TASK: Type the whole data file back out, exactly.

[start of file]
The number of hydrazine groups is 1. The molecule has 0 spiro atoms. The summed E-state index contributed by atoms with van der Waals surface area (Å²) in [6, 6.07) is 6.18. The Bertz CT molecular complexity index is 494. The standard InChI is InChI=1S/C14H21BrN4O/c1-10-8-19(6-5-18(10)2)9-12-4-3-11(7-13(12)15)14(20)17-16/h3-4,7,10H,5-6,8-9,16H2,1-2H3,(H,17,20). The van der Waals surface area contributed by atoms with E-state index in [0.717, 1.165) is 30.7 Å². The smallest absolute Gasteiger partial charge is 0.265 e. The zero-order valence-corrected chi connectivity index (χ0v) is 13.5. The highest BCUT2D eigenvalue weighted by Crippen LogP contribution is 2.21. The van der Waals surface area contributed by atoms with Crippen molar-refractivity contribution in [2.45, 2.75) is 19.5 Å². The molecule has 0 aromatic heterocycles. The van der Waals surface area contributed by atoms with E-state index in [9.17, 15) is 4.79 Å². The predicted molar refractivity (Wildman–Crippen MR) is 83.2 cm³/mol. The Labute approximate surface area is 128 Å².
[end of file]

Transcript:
The number of hydrazine groups is 1. The molecule has 0 spiro atoms. The summed E-state index contributed by atoms with van der Waals surface area (Å²) in [6, 6.07) is 6.18. The Bertz CT molecular complexity index is 494. The standard InChI is InChI=1S/C14H21BrN4O/c1-10-8-19(6-5-18(10)2)9-12-4-3-11(7-13(12)15)14(20)17-16/h3-4,7,10H,5-6,8-9,16H2,1-2H3,(H,17,20). The van der Waals surface area contributed by atoms with E-state index in [0.717, 1.165) is 30.7 Å². The smallest absolute Gasteiger partial charge is 0.265 e. The zero-order valence-corrected chi connectivity index (χ0v) is 13.5. The highest BCUT2D eigenvalue weighted by Crippen LogP contribution is 2.21. The van der Waals surface area contributed by atoms with Crippen molar-refractivity contribution in [2.45, 2.75) is 19.5 Å². The molecule has 0 aromatic heterocycles. The van der Waals surface area contributed by atoms with E-state index in [9.17, 15) is 4.79 Å². The predicted molar refractivity (Wildman–Crippen MR) is 83.2 cm³/mol. The Labute approximate surface area is 128 Å².